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  Origin of TRIZ

TRIZ is the internationally acknowledged Russian abbreviation for "Teorija Resenija Isobretatelskih Zadac", which can be translated as the Theory of Inventive Problem Solving, also shortened to TIPS.

TRIZ was developed between 1960 and 1980 by the Russian scientist Genrich Altshuller (1926-1998) and his staff (first publication in 1956). In contrast to the common "trial and error" problem solving methods such as brainstorming, synectics, morphological analysis etc, TRIZ only relies on the unbiased laws of evolution of technical systems and therefore enables a focussed search for possible solutions. The discovery and structuring of these laws, as well as other TRIZ components, has been the result of the study and analysis of globally available patents over a period of several decades

TRIZ is regarded today as the most comprehensive, systematically organized invention knowledge and creative thinking methodology known to man. TRIZ has the following advantages over traditional innovation supporting methods:
Marked increase in creative productivity.
Rapid acceleration in the search for inventive and innovative solutions.
Scientifically founded approach to the forecasting of the evolution of technological systems, products and processes.

  The TRIZ Concept

What TRIZ essentially does is identify, exaggerate and eliminate technical and physical contradictions in technical systems and processes instead of trying to find a "half-hearted" compromise. The term "technical contradiction" (TC) - is the key to the TRIZ concept. A TC represents two contradictory properties of a technical system: improving one part or property of a machine (e.g. engine power) automatically changes another property for the worse (e.g. weight or fuel consumption). According to TRIZ, a problem is solved only if a TC is recognized and eliminated. So-called 'habitual blindness', psychological inertia and the all too common tendency to make compromises are all overcome in a logical way. Not only is the scope of the search considerably reduced in size even in the most difficult of cases, TRIZ also opens up completely new ways of thinking.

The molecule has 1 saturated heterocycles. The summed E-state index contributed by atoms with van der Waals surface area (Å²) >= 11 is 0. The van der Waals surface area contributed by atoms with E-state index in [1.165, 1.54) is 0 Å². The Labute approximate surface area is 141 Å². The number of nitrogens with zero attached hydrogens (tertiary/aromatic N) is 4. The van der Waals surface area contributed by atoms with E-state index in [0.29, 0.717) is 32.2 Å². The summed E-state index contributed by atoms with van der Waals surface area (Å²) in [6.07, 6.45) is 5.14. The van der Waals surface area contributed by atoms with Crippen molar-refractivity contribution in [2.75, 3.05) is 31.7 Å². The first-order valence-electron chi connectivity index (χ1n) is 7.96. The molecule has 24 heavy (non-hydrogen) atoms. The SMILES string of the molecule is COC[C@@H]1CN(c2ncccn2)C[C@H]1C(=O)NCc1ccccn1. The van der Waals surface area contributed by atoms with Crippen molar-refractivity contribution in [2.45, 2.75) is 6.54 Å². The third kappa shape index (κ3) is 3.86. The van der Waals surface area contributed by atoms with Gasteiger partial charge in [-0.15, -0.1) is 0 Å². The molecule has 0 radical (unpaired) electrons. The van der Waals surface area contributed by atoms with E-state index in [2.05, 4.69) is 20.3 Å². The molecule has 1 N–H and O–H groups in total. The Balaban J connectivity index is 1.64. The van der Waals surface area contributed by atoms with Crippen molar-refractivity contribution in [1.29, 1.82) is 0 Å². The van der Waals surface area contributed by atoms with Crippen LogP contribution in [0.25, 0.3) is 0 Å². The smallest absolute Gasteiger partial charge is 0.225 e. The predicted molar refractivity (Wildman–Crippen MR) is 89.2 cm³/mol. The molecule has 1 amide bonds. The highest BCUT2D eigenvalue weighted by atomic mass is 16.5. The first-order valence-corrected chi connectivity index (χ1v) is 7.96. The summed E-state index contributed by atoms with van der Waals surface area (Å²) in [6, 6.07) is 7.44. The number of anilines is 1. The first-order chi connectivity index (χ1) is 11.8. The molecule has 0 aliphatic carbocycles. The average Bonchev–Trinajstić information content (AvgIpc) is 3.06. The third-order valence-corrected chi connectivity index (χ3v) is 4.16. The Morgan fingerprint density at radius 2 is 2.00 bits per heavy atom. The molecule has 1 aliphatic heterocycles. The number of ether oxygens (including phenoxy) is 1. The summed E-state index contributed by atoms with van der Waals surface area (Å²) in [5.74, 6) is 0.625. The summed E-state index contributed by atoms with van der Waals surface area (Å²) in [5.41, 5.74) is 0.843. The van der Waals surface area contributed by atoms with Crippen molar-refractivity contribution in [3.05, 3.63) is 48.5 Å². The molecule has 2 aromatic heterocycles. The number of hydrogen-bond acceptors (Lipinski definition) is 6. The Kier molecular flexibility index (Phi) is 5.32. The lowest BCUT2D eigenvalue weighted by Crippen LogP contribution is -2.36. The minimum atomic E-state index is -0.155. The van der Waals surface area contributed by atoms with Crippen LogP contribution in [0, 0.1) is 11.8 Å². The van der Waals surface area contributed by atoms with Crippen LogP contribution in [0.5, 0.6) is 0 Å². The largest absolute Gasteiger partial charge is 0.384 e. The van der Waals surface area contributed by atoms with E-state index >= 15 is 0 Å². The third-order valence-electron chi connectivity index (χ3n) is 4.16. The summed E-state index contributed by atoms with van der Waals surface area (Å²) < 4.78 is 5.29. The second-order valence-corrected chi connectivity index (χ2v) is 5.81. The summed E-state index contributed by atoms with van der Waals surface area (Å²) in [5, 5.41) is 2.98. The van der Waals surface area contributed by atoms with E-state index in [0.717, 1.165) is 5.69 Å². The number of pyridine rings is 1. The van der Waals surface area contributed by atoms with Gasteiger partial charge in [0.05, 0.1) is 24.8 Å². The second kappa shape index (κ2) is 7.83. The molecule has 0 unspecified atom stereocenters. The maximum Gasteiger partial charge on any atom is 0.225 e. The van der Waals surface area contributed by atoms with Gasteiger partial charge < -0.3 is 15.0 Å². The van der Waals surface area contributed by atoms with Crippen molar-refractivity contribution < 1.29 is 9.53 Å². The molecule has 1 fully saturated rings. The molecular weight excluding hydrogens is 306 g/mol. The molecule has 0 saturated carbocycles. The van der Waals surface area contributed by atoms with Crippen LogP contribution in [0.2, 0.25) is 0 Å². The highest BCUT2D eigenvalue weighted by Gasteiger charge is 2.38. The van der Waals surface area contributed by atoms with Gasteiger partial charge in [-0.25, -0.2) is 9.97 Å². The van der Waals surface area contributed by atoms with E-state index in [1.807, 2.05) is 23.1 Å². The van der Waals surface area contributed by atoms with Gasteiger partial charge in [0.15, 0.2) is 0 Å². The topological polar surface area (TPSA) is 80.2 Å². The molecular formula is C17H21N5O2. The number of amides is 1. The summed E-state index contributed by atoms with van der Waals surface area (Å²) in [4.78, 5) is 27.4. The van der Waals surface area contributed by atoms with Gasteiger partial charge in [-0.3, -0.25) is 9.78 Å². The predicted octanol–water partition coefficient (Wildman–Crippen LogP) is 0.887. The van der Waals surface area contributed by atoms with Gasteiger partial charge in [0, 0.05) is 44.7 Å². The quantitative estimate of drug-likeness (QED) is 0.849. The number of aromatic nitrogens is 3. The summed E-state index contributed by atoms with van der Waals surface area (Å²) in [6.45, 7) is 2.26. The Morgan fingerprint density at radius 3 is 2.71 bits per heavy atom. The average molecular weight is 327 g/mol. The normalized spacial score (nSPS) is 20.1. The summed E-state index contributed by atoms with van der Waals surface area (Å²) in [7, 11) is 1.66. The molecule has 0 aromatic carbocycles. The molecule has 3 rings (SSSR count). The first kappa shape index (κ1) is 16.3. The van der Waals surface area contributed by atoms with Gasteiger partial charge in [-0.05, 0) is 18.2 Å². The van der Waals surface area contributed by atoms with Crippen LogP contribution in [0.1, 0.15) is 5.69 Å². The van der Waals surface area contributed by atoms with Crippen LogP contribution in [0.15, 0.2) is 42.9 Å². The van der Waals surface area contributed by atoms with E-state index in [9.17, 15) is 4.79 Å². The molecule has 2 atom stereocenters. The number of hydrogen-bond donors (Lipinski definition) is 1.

TRIZ Components

The most important components in classical TRIZ can be summarised in the table below with regard to the different ways of solving technical problems. The simpler methods, for example, the 40 inventive principles, can be integrated more easily as problem-solving tools but have some restrictions as to their efficiency in solving complex problems.

The most important components of classical TRIZ include the following:

40 Inventive Principles for eliminating technical contradictions. The system of their application in the form of the Contradictions Table.
System of 76 Standards for solving technical problems and substance-field analysis of technical systems.
Step-by-step techniques or algorithms for inventive problem solving (abbr.: ARIZ). A universal tool for solving all kinds of problems.
Double innovation principles for solving non-technical problems.
Separation principles for eliminating physical contradictions.
Methods for analysing system resources.
Database of physical, chemical, geometrical and other effects and their technical applications.
Methods to increase creative thinking, to reduce psychological inertia: operator DTC (dimensions-time-cost), "Little People" visual modelling etc.
Method of anticipatory failure identification (AFI) in technical systems for analysis and prediction of possible sources of failures.
Patterns of evolution of technical systems (TS) for prediction of the development of technical systems, and creation of patent fences.

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